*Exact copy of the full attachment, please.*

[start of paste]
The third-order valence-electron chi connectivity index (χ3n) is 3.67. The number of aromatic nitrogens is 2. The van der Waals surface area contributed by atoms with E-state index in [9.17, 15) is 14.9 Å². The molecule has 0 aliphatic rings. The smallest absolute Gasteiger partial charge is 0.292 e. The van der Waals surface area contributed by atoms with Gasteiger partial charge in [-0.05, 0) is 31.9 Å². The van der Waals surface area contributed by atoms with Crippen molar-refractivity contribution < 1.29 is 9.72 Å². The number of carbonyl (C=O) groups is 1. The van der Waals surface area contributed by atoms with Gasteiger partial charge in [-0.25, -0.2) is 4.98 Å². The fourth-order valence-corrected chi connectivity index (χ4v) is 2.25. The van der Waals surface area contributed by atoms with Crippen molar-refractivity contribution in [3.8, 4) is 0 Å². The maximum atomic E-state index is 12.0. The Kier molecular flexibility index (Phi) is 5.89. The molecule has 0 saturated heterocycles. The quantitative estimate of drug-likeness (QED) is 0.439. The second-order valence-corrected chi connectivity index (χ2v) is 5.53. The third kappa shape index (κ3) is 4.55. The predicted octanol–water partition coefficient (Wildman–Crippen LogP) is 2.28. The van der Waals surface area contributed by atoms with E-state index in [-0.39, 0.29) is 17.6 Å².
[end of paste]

The third-order valence-electron chi connectivity index (χ3n) is 3.67. The number of aromatic nitrogens is 2. The van der Waals surface area contributed by atoms with E-state index in [9.17, 15) is 14.9 Å². The molecule has 0 aliphatic rings. The smallest absolute Gasteiger partial charge is 0.292 e. The van der Waals surface area contributed by atoms with Gasteiger partial charge in [-0.05, 0) is 31.9 Å². The van der Waals surface area contributed by atoms with Crippen molar-refractivity contribution < 1.29 is 9.72 Å². The number of carbonyl (C=O) groups is 1. The van der Waals surface area contributed by atoms with Gasteiger partial charge in [-0.25, -0.2) is 4.98 Å². The fourth-order valence-corrected chi connectivity index (χ4v) is 2.25. The van der Waals surface area contributed by atoms with Crippen molar-refractivity contribution in [3.8, 4) is 0 Å². The maximum atomic E-state index is 12.0. The Kier molecular flexibility index (Phi) is 5.89. The molecule has 0 saturated heterocycles. The quantitative estimate of drug-likeness (QED) is 0.439. The second-order valence-corrected chi connectivity index (χ2v) is 5.53. The third kappa shape index (κ3) is 4.55. The predicted octanol–water partition coefficient (Wildman–Crippen LogP) is 2.28. The van der Waals surface area contributed by atoms with E-state index in [-0.39, 0.29) is 17.6 Å².